The executive board of the International Monetary Fund (IMF) has approved the $3.4 billion requested by the Nigerian government for emergency support.
The board met on Tuesday to discuss Nigeria’s request for emergency support under the rapid financing instrument.
The amount represents the total special drawing right (SDR) Nigeria holds with the international lender.
The disbursement is also the highest to be approved for any African nation so far.
A statement released by the IMF announcing the approval said the financial support will “help limit the decline in international reserves and provide financing to the budget for targeted and temporary spending increases aimed at containing and mitigating the economic impact of the pandemic and of the sharp fall in international oil prices”.
Mitsuhiro Furusawa, deputy managing director and acting chair of the IMF executive board, commended the “immediate action” taken by the federal government to respond to the COVID-19 crisis.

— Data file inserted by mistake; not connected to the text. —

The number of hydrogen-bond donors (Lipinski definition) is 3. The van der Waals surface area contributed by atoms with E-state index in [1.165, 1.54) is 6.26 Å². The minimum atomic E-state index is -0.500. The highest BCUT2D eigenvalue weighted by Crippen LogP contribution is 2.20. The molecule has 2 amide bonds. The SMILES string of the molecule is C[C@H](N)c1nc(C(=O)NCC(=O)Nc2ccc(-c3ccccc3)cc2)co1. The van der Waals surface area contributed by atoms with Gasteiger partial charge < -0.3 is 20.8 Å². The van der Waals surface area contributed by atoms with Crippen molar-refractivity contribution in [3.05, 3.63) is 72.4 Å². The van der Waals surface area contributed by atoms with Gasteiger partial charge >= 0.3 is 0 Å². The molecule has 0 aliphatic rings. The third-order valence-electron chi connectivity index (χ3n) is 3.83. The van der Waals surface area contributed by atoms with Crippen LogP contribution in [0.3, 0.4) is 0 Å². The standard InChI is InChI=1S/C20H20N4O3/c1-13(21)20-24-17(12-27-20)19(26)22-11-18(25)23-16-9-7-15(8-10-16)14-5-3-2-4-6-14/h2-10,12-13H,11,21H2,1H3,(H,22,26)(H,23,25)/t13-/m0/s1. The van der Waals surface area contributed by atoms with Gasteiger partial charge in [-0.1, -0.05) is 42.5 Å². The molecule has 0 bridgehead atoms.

“The short-term focus on fiscal accommodation would allow for higher health spending and help alleviate the impact of the crisis on households and businesses,” he said.
“Steps taken toward a more unified and flexible exchange rate are also important and unification of the exchange rate should be expedited.
“Once the COVID-19 crisis passes, the focus should remain on medium-term macroeconomic stability, with revenue-based fiscal consolidation essential to keep Nigeria’s debt sustainable and create fiscal space for priority spending.
“Implementation of the reform priorities under the economic recovery and growth plan, particularly on power and governance, remains crucial to boost growth over the medium term.”
Furusawa said the emergency funding will provide the liquidity needed to respond to urgent balance of payments needs.
“Additional assistance from development partners will be required to support the government’s efforts and close the large financing gap. The implementation of proper governance arrangements—including through the publication and independent audit of crisis-mitigating spending and procurement processes—is crucial to ensure emergency funds are used for their intended purposes.”
The IMF said it stands ready to “provide policy advice and further support as needed”.